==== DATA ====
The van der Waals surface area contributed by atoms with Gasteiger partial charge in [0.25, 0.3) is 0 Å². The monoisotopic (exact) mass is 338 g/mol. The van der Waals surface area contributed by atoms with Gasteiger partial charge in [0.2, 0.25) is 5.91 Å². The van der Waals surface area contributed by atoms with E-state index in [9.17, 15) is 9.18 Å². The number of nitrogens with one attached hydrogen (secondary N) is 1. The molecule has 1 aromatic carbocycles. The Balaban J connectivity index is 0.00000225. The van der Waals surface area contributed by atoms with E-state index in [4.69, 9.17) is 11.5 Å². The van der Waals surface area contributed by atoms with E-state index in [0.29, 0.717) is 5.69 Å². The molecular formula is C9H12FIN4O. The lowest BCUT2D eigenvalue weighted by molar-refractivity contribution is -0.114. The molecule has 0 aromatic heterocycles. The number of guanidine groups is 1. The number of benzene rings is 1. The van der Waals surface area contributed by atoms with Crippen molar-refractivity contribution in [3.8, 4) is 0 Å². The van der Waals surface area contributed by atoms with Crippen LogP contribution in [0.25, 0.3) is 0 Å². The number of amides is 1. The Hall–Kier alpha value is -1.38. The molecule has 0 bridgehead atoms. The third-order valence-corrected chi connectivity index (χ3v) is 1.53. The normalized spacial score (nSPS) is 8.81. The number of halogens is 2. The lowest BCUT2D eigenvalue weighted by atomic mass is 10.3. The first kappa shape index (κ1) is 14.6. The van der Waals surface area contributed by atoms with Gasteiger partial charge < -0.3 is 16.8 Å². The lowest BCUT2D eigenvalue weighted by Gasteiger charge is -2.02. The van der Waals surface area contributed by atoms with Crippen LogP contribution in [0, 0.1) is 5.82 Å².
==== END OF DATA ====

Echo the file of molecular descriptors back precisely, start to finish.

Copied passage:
The van der Waals surface area contributed by atoms with Gasteiger partial charge in [0.25, 0.3) is 0 Å². The monoisotopic (exact) mass is 338 g/mol. The van der Waals surface area contributed by atoms with Gasteiger partial charge in [0.2, 0.25) is 5.91 Å². The van der Waals surface area contributed by atoms with E-state index in [9.17, 15) is 9.18 Å². The number of nitrogens with one attached hydrogen (secondary N) is 1. The molecule has 1 aromatic carbocycles. The Balaban J connectivity index is 0.00000225. The van der Waals surface area contributed by atoms with E-state index in [4.69, 9.17) is 11.5 Å². The van der Waals surface area contributed by atoms with E-state index in [0.29, 0.717) is 5.69 Å². The molecular formula is C9H12FIN4O. The lowest BCUT2D eigenvalue weighted by molar-refractivity contribution is -0.114. The molecule has 0 aromatic heterocycles. The number of guanidine groups is 1. The number of benzene rings is 1. The van der Waals surface area contributed by atoms with Crippen molar-refractivity contribution in [3.8, 4) is 0 Å². The van der Waals surface area contributed by atoms with Crippen LogP contribution in [0.25, 0.3) is 0 Å². The number of amides is 1. The Hall–Kier alpha value is -1.38. The molecule has 0 bridgehead atoms. The third-order valence-corrected chi connectivity index (χ3v) is 1.53. The normalized spacial score (nSPS) is 8.81. The number of halogens is 2. The lowest BCUT2D eigenvalue weighted by atomic mass is 10.3. The first kappa shape index (κ1) is 14.6. The van der Waals surface area contributed by atoms with Gasteiger partial charge < -0.3 is 16.8 Å². The lowest BCUT2D eigenvalue weighted by Gasteiger charge is -2.02. The van der Waals surface area contributed by atoms with Crippen LogP contribution in [0, 0.1) is 5.82 Å².